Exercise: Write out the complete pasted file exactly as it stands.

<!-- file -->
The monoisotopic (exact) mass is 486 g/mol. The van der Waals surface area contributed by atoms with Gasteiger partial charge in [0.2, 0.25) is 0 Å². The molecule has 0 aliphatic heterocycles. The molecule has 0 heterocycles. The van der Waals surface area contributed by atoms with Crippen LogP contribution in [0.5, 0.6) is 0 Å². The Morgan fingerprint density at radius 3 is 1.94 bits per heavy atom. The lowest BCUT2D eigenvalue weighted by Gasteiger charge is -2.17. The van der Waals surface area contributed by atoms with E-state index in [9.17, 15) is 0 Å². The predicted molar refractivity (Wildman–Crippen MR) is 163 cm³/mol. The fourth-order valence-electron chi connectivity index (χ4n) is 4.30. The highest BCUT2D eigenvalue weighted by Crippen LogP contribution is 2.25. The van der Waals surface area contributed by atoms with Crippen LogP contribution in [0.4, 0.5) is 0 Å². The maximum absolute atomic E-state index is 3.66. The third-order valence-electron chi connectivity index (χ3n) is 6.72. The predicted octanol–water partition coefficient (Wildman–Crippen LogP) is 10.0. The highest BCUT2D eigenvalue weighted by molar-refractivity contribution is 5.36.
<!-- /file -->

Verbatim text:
The monoisotopic (exact) mass is 486 g/mol. The van der Waals surface area contributed by atoms with Gasteiger partial charge in [0.2, 0.25) is 0 Å². The molecule has 0 aliphatic heterocycles. The molecule has 0 heterocycles. The van der Waals surface area contributed by atoms with Crippen LogP contribution in [0.5, 0.6) is 0 Å². The Morgan fingerprint density at radius 3 is 1.94 bits per heavy atom. The lowest BCUT2D eigenvalue weighted by Gasteiger charge is -2.17. The van der Waals surface area contributed by atoms with E-state index in [9.17, 15) is 0 Å². The predicted molar refractivity (Wildman–Crippen MR) is 163 cm³/mol. The fourth-order valence-electron chi connectivity index (χ4n) is 4.30. The highest BCUT2D eigenvalue weighted by Crippen LogP contribution is 2.25. The van der Waals surface area contributed by atoms with Crippen LogP contribution in [0.4, 0.5) is 0 Å². The maximum absolute atomic E-state index is 3.66. The third-order valence-electron chi connectivity index (χ3n) is 6.72. The predicted octanol–water partition coefficient (Wildman–Crippen LogP) is 10.0. The highest BCUT2D eigenvalue weighted by molar-refractivity contribution is 5.36.